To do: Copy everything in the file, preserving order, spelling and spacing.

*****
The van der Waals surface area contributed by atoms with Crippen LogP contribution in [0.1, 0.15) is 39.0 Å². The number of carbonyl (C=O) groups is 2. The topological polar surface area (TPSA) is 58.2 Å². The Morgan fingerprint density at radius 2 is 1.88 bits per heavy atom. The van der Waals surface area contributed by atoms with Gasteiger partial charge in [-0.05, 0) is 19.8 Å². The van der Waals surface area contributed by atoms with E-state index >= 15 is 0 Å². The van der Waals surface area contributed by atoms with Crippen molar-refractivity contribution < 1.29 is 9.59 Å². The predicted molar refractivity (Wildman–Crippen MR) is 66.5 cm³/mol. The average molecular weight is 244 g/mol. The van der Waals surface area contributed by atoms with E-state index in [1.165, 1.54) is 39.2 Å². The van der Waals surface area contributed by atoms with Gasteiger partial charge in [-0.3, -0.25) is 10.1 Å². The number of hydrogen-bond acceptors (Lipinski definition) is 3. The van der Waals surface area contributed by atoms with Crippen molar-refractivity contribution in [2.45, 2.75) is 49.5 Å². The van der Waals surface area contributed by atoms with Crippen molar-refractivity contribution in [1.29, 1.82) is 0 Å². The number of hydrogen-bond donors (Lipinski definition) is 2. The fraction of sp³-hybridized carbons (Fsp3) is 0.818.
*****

The van der Waals surface area contributed by atoms with Crippen LogP contribution in [0.1, 0.15) is 39.0 Å². The number of carbonyl (C=O) groups is 2. The topological polar surface area (TPSA) is 58.2 Å². The Morgan fingerprint density at radius 2 is 1.88 bits per heavy atom. The van der Waals surface area contributed by atoms with Gasteiger partial charge in [-0.05, 0) is 19.8 Å². The van der Waals surface area contributed by atoms with E-state index >= 15 is 0 Å². The van der Waals surface area contributed by atoms with Crippen molar-refractivity contribution < 1.29 is 9.59 Å². The predicted molar refractivity (Wildman–Crippen MR) is 66.5 cm³/mol. The average molecular weight is 244 g/mol. The van der Waals surface area contributed by atoms with E-state index in [1.165, 1.54) is 39.2 Å². The van der Waals surface area contributed by atoms with Gasteiger partial charge in [-0.3, -0.25) is 10.1 Å². The number of hydrogen-bond acceptors (Lipinski definition) is 3. The van der Waals surface area contributed by atoms with Crippen molar-refractivity contribution in [2.45, 2.75) is 49.5 Å². The van der Waals surface area contributed by atoms with Crippen molar-refractivity contribution in [1.29, 1.82) is 0 Å². The number of hydrogen-bond donors (Lipinski definition) is 2. The fraction of sp³-hybridized carbons (Fsp3) is 0.818.